13Aug How priests and deacons should protect their rights

A. If the Vicar for Clergy (or another diocesan official) summons you to a
meeting after informing you that you have been accused of sexual abuse or
other misconduct; or, if you are summoned to a meeting without being given
the reason:

1) Immediately find yourself a competent canon lawyer.

2) You should also talk to a civil attorney, especially if there is a
possibility of a criminal case.

3) Take your civil attorney, your canonist or another reputable individual
such as a fellow priest with you to the meeting. This will provide you with
an independent witness to the proceedings and will limit the possibility
that the meeting is mischaracterized or inappropriately interpreted at a
later date. You should never go by yourself.

4) Request that the Vicar for Clergy put the purpose of the meeting,
including any and all specific allegations, in writing. If the Vicar for
Clergy refuses to comply with this request, and you and your counsel decide
to meet nonetheless, take careful notes. Immediately after the meeting,
compose a document summarizing your notes and stating that the Vicar for
Clergy refused to disclose the purpose of the meeting beforehand and/or that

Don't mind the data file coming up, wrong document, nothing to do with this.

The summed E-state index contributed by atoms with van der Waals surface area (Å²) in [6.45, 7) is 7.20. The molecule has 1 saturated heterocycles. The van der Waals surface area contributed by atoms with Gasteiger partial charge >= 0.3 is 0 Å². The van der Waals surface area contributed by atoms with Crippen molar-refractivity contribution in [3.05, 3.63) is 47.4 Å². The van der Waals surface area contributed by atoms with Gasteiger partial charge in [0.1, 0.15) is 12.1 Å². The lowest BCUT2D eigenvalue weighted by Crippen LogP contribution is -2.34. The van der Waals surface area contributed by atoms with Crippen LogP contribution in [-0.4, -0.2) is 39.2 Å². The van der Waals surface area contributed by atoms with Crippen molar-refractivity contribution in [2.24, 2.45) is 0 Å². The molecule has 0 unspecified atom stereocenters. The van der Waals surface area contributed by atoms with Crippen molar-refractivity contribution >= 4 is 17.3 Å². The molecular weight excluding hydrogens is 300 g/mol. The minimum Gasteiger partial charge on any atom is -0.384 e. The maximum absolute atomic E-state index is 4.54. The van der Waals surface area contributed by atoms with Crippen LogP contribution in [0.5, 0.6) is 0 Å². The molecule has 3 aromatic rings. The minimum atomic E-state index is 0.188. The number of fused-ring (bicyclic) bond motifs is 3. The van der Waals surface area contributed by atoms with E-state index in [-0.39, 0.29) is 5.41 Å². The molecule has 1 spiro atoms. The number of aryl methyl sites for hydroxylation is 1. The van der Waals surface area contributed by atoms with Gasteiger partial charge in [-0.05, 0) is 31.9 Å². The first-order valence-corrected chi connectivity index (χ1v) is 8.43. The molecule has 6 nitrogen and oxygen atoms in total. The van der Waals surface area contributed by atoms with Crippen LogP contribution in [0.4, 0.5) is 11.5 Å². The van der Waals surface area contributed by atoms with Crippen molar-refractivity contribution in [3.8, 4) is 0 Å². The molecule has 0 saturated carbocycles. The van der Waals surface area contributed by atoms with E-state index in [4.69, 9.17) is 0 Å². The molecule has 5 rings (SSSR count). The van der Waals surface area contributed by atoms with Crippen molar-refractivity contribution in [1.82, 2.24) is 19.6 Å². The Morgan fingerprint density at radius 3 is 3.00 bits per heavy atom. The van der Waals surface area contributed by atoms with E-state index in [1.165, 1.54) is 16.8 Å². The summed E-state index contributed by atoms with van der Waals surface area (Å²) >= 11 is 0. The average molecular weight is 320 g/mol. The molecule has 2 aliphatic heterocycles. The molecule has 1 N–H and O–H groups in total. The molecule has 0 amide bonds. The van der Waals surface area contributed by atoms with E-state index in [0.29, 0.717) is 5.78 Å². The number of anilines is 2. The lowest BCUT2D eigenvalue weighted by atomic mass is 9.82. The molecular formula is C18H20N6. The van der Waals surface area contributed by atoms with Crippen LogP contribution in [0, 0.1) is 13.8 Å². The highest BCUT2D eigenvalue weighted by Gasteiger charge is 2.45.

no specific allegations were provided to you in writing. Request that the
Vicar for Clergy enter this document into your personnel file at the

5) Know that nothing you say to any agent of the diocese is considered
legally confidential. Make no statements before consulting with your
canonist and your attorney.

6) During the meeting, neither confirm nor deny anything; nor make any
decisions or agreements. Just listen.

7) Inform the Vicar for Clergy that you will expect to review your entire
diocesan personnel file, and any other records kept about you in the
Chancery, Tribunal, or Vicar for Clergy office, when you meet. It is
possible that your file contains written complaints or allegations about
which you were never informed, even though you have the right to be informed
of any such allegations. This is very often ignored.

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